# User Guide¶

## Usage¶

Virtualenv has one basic command:

$virtualenv ENV  Where ENV is a directory to place the new virtual environment. It has a number of usual effects (modifiable by many Options): • ENV/lib/ and ENV/include/ are created, containing supporting library files for a new virtualenv python. Packages installed in this environment will live under ENV/lib/pythonX.X/site-packages/. • ENV/bin is created, where executables live - noticeably a new python. Thus running a script with #! /path/to/ENV/bin/python would run that script under this virtualenv’s python. • The crucial packages pip and setuptools are installed, which allow other packages to be easily installed to the environment. This associated pip can be run from ENV/bin/pip. The python in your new virtualenv is effectively isolated from the python that was used to create it. ### activate script¶ In a newly created virtualenv there will also be a activate shell script. For Windows systems, activation scripts are provided for the Command Prompt and Powershell. On Posix systems, this resides in /ENV/bin/, so you can run: $ source bin/activate


For some shells (e.g. the original Bourne Shell) you may need to use the . command, when source does not exist. There are also separate activate files for some other shells, like csh and fish. bin/activate should work for bash/zsh/dash.

This will change your $PATH so its first entry is the virtualenv’s bin/ directory. (You have to use source because it changes your shell environment in-place.) This is all it does; it’s purely a convenience. If you directly run a script or the python interpreter from the virtualenv’s bin/ directory (e.g. path/to/ENV/bin/pip or /path/to/ENV/bin/python-script.py) there’s no need for activation. The activate script will also modify your shell prompt to indicate which environment is currently active. To disable this behaviour, see VIRTUAL_ENV_DISABLE_PROMPT. To undo these changes to your path (and prompt), just run: $ deactivate


On Windows, the equivalent activate script is in the Scripts folder:

> \path\to\env\Scripts\activate


And type deactivate to undo the changes.

Based on your active shell (CMD.exe or Powershell.exe), Windows will use either activate.bat or activate.ps1 (as appropriate) to activate the virtual environment. If using Powershell, see the notes about code signing below.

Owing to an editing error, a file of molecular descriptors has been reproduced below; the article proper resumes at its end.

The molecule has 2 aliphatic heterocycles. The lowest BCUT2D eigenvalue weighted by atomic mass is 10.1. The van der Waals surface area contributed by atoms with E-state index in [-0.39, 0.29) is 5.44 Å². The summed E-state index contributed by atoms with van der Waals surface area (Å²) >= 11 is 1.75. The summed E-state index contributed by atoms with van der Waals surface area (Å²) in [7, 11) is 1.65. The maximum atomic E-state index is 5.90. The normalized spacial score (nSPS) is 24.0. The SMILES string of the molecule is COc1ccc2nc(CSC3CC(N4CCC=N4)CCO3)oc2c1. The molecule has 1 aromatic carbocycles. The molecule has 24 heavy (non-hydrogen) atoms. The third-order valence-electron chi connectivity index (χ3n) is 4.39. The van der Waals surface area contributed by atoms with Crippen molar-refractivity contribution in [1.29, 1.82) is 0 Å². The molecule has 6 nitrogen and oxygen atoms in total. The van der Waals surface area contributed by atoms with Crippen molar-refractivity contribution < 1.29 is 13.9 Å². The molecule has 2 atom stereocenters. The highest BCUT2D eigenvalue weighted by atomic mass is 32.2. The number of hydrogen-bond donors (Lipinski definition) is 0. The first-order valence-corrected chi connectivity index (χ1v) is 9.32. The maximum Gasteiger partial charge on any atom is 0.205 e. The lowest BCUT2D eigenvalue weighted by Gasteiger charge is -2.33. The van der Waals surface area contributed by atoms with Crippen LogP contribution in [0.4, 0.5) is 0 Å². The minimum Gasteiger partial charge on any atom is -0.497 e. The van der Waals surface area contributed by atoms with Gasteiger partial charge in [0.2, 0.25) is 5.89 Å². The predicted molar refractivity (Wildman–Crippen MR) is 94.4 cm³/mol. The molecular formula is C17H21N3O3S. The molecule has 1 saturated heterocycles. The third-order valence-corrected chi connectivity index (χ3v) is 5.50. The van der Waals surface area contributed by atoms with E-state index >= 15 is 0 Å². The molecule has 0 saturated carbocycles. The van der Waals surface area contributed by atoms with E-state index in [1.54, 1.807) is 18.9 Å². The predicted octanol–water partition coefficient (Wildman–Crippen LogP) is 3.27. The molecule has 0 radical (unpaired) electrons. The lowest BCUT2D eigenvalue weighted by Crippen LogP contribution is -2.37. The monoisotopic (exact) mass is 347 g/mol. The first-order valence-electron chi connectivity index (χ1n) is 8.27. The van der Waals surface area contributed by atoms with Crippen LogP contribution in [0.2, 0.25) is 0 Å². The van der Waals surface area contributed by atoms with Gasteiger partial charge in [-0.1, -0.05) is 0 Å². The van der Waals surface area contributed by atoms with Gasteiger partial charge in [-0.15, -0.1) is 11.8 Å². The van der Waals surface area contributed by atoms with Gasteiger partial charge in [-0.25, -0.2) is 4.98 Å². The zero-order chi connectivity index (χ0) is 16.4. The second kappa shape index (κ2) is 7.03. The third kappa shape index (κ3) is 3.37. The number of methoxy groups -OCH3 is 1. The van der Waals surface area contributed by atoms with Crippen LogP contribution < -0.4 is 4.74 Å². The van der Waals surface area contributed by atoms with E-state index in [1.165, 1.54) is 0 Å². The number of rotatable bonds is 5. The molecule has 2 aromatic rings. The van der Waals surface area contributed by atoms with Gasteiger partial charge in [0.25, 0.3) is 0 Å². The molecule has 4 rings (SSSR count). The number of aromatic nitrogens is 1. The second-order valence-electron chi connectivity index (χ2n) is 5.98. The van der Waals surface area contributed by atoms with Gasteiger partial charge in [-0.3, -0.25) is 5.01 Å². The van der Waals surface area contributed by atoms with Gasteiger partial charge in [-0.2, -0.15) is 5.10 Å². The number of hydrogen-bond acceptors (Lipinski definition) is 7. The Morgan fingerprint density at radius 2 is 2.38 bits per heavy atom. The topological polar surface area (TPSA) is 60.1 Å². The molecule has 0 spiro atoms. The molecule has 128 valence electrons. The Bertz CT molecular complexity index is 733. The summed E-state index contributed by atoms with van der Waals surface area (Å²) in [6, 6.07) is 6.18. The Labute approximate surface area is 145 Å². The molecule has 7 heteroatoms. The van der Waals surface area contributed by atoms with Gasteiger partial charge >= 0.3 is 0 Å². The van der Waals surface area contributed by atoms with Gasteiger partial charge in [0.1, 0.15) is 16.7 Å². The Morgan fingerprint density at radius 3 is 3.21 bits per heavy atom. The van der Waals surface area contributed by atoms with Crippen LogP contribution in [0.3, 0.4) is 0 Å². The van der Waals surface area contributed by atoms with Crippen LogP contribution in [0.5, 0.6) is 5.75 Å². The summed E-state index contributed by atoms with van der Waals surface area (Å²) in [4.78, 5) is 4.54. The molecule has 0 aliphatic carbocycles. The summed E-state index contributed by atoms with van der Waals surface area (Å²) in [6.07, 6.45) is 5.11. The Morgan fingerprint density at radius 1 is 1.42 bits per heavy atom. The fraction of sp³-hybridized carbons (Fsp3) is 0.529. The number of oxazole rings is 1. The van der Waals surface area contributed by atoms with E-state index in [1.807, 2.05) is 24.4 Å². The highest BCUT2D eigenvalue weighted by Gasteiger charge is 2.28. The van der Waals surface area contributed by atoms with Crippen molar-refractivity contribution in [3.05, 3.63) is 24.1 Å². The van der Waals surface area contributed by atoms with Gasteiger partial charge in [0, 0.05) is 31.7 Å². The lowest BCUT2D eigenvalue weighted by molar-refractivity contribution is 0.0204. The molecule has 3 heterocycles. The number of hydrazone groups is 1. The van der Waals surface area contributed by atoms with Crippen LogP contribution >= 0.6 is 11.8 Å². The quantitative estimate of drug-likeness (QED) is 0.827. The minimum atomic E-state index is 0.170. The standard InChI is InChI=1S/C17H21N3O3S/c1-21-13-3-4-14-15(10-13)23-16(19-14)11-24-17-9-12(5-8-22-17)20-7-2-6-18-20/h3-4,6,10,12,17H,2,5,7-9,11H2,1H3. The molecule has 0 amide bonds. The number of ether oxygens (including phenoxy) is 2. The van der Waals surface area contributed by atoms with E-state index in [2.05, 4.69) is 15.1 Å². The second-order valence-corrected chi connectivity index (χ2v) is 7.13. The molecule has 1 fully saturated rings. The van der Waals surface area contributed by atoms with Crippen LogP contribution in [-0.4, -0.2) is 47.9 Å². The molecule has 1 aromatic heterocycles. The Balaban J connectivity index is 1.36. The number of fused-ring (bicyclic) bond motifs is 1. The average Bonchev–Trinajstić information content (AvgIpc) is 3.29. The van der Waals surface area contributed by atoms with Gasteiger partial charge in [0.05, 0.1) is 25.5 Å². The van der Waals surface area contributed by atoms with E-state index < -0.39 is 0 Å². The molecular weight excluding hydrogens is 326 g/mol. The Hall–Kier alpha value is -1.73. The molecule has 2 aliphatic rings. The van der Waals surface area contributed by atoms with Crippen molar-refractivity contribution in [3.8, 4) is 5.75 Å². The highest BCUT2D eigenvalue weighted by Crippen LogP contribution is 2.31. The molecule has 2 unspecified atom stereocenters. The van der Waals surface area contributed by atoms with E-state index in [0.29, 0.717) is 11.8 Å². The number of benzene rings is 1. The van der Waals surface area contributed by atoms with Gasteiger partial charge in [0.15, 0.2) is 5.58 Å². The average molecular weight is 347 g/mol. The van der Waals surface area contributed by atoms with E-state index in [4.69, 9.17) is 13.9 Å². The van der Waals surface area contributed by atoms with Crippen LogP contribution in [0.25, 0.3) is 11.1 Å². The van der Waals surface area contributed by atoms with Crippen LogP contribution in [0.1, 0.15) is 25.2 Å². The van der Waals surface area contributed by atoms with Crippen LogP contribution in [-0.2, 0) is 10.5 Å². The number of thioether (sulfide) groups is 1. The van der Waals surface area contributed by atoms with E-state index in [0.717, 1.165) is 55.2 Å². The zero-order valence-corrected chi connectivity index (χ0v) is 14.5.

Note

If using Powershell, the activate script is subject to the execution policies on the system. By default on Windows 7, the system’s excution policy is set to Restricted, meaning no scripts like the activate script are allowed to be executed. But that can’t stop us from changing that slightly to allow it to be executed.

In order to use the script, you can relax your system’s execution policy to AllSigned, meaning all scripts on the system must be digitally signed to be executed. Since the virtualenv activation script is signed by one of the authors (Jannis Leidel) this level of the execution policy suffices. As an administrator run:

PS C:\> Set-ExecutionPolicy AllSigned


Then you’ll be asked to trust the signer, when executing the script. You will be prompted with the following:

PS C:\> virtualenv .\foo
New python executable in C:\foo\Scripts\python.exe
Installing setuptools................done.
Installing pip...................done.
PS C:\> .\foo\scripts\activate

Do you want to run software from this untrusted publisher?
CN=Jannis Leidel, L=Berlin, S=Berlin, C=DE, Description=581796-Gh7xfJxkxQSIO4E0
and is not trusted on your system. Only run scripts from trusted publishers.
[V] Never run  [D] Do not run  [R] Run once  [A] Always run  [?] Help
(default is "D"):A
(foo) PS C:\>


If you select [A] Always Run, the certificate will be added to the Trusted Publishers of your user account, and will be trusted in this user’s context henceforth. If you select [R] Run Once, the script will be run, but you will be prompted on a subsequent invocation. Advanced users can add the signer’s certificate to the Trusted Publishers of the Computer account to apply to all users (though this technique is out of scope of this document).

Alternatively, you may relax the system execution policy to allow running of local scripts without verifying the code signature using the following:

PS C:\> Set-ExecutionPolicy RemoteSigned


Since the activate.ps1 script is generated locally for each virtualenv, it is not considered a remote script and can then be executed.

### Removing an Environment¶

Removing a virtual environment is simply done by deactivating it and deleting the environment folder with all its contents:

(ENV)$deactivate$ rm -r /path/to/ENV


### The --system-site-packages Option¶